In California, many people involved in ocean conservation are familiar with the ground-breaking work of Dr. Barbara Block and the program she started, TOPP (Tagging of Pacific Predators). Using various types of telemetry and satellite tags, the TOPP crew has tagged a variety of ocean animals, from sharks to tuna, to turtles and more. Doing so has enabled them to determine many of the key migration routes these predators take - quite often of a seasonal nature, traveling great distances back and forth between key locations year after year.
After 10 years of tracking using over 4,000 tags and accumulating data from over 23 different species, TOPP has released a final report of its findings in conjunction with the Census for Marine Life, published online in Nature. The report shows that migration patterns play a very crucial role in the lives of many ocean predators. Writing in the Washington Post, Julie Eilperin repeated TOPP's description of the eastern Pacific Ocean as being akin to Africa’s Serengeti, teeming with wildlife and crisscrossed by migration corridors used by sharks and seabirds. Two currents play a key role in the migrations: the California Current - which stretches from western Canada all the way south to Mexico - and the North Pacific Transition Zone - which travels east and west between the sub-arctic and subtropical waters.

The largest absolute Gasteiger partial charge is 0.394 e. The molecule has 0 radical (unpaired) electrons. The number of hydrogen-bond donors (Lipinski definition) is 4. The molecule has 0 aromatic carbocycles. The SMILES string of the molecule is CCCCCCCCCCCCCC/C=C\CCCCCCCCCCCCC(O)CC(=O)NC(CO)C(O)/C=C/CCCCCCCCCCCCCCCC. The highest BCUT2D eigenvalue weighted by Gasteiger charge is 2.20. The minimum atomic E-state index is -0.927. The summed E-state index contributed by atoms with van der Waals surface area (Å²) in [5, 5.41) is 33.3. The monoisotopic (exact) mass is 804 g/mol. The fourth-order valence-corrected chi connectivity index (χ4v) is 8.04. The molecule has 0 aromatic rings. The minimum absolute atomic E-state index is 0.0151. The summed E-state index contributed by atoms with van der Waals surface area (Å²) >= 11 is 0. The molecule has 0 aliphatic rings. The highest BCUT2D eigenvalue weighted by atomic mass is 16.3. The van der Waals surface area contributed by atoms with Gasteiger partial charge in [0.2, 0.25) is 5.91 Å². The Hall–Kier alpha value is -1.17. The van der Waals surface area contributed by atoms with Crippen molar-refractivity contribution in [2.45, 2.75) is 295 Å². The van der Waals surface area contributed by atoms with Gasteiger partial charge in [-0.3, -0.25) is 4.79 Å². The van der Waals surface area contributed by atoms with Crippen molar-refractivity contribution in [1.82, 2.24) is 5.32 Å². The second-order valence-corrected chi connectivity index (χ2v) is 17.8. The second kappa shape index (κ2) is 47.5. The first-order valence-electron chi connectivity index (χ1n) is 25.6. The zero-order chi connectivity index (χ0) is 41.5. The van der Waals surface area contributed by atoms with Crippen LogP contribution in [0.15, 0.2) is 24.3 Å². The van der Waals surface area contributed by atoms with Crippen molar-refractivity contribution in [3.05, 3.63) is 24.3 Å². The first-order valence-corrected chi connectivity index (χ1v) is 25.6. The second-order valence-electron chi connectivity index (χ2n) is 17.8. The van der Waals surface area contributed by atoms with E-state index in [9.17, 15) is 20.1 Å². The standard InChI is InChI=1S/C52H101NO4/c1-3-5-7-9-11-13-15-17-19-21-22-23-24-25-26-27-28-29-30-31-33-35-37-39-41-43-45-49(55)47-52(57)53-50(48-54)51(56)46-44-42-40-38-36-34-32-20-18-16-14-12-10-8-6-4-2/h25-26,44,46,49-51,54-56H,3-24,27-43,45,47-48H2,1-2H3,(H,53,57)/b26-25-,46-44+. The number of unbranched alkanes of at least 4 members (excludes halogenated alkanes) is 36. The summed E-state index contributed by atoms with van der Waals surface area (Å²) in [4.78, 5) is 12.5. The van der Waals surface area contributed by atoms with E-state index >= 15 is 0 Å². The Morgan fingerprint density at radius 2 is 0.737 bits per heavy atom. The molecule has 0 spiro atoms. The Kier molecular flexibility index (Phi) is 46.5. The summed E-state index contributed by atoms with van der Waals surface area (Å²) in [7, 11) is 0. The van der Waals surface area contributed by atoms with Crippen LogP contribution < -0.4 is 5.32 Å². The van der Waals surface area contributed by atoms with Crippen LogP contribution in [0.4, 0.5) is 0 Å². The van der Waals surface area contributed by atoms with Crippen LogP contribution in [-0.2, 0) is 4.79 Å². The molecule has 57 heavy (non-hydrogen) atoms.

Because of my interests with great white sharks in California and Mexico, I have watched the TOPP data over the years and was fascinated by the migration patterns taken by the sharks, seeing the same sharks return to locations like Isla Guadalupe, Baja year after year after year. You could predict with near certainty when sharks would be reported along the California coast based solely on the time of year and where that coincided with their migrations.
“Just off the West Coast may be one of the greatest hot spots for open ocean predators in the world,” said Dr. Block. “They have their favorite haunts, they clearly have the places they keep going back to. The upwelling [of nutrients] is so intense there in the springtime it really sets the table for the whales, the tuna and the sharks. They come and lunch at that table, from everywhere in the entire Pacific realm.”
The data collected in the TOPP program consisted of more than just the whereabouts of an animal. Water conditions including temperature, salinity, chlorophyll, and more enable researchers to examine the environments that might help to explain the migration patterns more thoroughly.
“It’s precedent-setting. It’s a tremendous tool for conservation and management,” said Jesse Ausubel, vice president of the Alfred P. Sloan Foundation and co-founder of the Census of Marine Life. “We were literally blind. We can now see. We know what’s underneath now.”
Read Julie Eilperins' article in the Washington Post.
Learn more at the TOPP website.
Migration Maps: TOPP.